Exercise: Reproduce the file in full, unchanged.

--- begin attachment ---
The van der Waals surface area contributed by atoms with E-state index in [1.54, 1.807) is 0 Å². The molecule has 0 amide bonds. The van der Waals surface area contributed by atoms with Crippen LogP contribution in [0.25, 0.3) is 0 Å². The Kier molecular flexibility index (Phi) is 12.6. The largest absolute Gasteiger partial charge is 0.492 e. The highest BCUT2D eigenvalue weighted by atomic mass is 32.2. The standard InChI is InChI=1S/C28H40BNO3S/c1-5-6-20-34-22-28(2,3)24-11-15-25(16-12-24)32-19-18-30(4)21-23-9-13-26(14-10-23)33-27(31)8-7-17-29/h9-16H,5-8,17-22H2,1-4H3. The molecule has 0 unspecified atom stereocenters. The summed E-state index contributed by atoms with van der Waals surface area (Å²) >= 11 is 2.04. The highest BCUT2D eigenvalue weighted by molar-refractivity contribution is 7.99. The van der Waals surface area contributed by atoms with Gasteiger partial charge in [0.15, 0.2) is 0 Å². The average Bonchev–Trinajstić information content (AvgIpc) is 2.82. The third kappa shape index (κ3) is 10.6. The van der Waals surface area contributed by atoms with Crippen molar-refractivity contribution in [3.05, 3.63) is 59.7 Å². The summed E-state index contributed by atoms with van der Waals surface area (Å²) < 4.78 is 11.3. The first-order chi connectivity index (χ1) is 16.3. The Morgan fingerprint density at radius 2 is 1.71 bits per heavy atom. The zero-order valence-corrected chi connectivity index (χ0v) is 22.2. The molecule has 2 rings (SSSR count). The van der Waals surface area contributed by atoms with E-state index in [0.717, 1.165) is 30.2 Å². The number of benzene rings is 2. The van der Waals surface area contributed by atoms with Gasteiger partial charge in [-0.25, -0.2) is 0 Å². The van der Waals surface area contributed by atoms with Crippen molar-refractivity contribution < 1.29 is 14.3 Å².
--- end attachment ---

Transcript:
The van der Waals surface area contributed by atoms with E-state index in [1.54, 1.807) is 0 Å². The molecule has 0 amide bonds. The van der Waals surface area contributed by atoms with Crippen LogP contribution in [0.25, 0.3) is 0 Å². The Kier molecular flexibility index (Phi) is 12.6. The largest absolute Gasteiger partial charge is 0.492 e. The highest BCUT2D eigenvalue weighted by atomic mass is 32.2. The standard InChI is InChI=1S/C28H40BNO3S/c1-5-6-20-34-22-28(2,3)24-11-15-25(16-12-24)32-19-18-30(4)21-23-9-13-26(14-10-23)33-27(31)8-7-17-29/h9-16H,5-8,17-22H2,1-4H3. The molecule has 0 unspecified atom stereocenters. The summed E-state index contributed by atoms with van der Waals surface area (Å²) >= 11 is 2.04. The highest BCUT2D eigenvalue weighted by molar-refractivity contribution is 7.99. The van der Waals surface area contributed by atoms with Gasteiger partial charge in [0.15, 0.2) is 0 Å². The average Bonchev–Trinajstić information content (AvgIpc) is 2.82. The third kappa shape index (κ3) is 10.6. The van der Waals surface area contributed by atoms with Crippen molar-refractivity contribution in [3.05, 3.63) is 59.7 Å². The summed E-state index contributed by atoms with van der Waals surface area (Å²) < 4.78 is 11.3. The first-order chi connectivity index (χ1) is 16.3. The Morgan fingerprint density at radius 2 is 1.71 bits per heavy atom. The zero-order valence-corrected chi connectivity index (χ0v) is 22.2. The molecule has 2 rings (SSSR count). The van der Waals surface area contributed by atoms with E-state index in [0.717, 1.165) is 30.2 Å². The number of benzene rings is 2. The van der Waals surface area contributed by atoms with Gasteiger partial charge in [-0.25, -0.2) is 0 Å². The van der Waals surface area contributed by atoms with Crippen molar-refractivity contribution < 1.29 is 14.3 Å².